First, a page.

SAN FRANCISCO - California lawmakers have promoted from within to replace the state's longtime legislative analyst.
Mac Taylor, one of two deputy legislative analysts, will replace incumbent Elizabeth Hill as analyst after she retires Friday, the Joint Legislative Budget Committee announced yesterday.
Taylor will become only the fifth legislative analyst since the position was created in 1941.
Hill is retiring after 22 years as the legislative analyst, and 32 years working for the Legislative Analyst's Office.
Taylor is also a veteran of the nonpartisan office, hiring on 30 years ago and serving as a deputy analyst since 1990.
As deputy analyst, Taylor has overseen the LAO's coverage of overall state budget issues, education, local government, capital spending, and state administration. He's also had oversight of the administration of the analyst's office itself, which has a staff of about 60 people.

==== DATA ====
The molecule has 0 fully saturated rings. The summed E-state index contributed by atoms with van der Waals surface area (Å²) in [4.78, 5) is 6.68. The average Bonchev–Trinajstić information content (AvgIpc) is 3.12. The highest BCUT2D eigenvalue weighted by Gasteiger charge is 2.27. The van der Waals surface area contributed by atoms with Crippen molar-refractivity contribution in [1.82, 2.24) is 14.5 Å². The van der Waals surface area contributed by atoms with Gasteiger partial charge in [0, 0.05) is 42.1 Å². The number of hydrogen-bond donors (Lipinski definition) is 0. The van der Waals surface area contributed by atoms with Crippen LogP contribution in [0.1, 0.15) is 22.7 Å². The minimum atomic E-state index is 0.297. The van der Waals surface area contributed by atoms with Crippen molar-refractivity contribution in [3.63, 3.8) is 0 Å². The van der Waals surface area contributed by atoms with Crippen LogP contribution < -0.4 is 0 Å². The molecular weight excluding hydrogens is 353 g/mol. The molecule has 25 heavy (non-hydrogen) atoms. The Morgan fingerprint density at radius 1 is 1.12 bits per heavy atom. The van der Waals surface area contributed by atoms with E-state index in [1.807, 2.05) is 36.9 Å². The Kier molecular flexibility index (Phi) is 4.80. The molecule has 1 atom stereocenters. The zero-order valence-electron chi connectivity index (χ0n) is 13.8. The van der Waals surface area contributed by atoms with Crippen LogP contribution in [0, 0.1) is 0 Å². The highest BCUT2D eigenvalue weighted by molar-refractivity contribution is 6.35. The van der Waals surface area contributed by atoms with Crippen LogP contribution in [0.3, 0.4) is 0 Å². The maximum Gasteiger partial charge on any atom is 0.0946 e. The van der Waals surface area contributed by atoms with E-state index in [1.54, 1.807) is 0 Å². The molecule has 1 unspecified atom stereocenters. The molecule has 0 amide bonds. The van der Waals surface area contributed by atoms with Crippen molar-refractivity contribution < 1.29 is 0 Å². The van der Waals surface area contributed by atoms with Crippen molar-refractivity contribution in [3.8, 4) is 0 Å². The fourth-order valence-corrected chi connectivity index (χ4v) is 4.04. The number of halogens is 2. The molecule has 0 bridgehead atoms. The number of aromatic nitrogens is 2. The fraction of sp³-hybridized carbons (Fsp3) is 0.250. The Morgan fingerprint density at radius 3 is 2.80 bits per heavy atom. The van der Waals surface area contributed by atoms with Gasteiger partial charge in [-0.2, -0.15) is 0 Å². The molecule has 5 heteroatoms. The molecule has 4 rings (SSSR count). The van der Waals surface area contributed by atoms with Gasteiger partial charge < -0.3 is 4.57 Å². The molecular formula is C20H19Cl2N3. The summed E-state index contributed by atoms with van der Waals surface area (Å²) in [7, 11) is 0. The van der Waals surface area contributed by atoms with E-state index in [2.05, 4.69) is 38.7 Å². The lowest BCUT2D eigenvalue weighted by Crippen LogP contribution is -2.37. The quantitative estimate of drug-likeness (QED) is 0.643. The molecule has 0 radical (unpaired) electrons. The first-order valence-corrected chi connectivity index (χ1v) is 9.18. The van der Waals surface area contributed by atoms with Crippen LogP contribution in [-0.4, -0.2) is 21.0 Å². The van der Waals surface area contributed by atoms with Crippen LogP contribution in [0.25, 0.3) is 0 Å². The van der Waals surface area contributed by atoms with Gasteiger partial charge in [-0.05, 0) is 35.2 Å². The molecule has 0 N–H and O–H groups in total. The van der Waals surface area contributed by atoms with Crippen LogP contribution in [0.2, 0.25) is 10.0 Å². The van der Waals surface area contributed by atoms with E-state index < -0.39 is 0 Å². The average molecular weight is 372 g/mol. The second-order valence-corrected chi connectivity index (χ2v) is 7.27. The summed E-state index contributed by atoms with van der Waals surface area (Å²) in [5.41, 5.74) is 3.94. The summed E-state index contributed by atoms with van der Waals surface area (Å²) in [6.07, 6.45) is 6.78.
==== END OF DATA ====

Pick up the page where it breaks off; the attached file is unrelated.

The office's mission is to provide analysis and nonpartisan advice to the Legislature on fiscal and policy issues. For budget issues in particular, the office has a reputation for straightforward analysis that separates fiscal facts from legislative assumptions.
In November, the LAO will publish its annual Fiscal Outlook report on California's finances, an exercise that will be of particular interest this year after lawmakers adopted a late budget based on assumptions that already appear to be falling short, according to monthly reports from the Department of Finance and the controller's office.
"Clearly the news is not good," Taylor told KQED radio yesterday at the press conference announcing his appointment.
The 16-member committee voted unanimously to hire Taylor, the Sacramento Bee reported.
"I have a deep respect and admiration for the work of the legislative analyst, and I am confident that Mac will uphold the high standards and thorough analysis that is the hallmark of the Legislative Analyst's Office," Gov. Arnold Schwarzenegger said in a statement.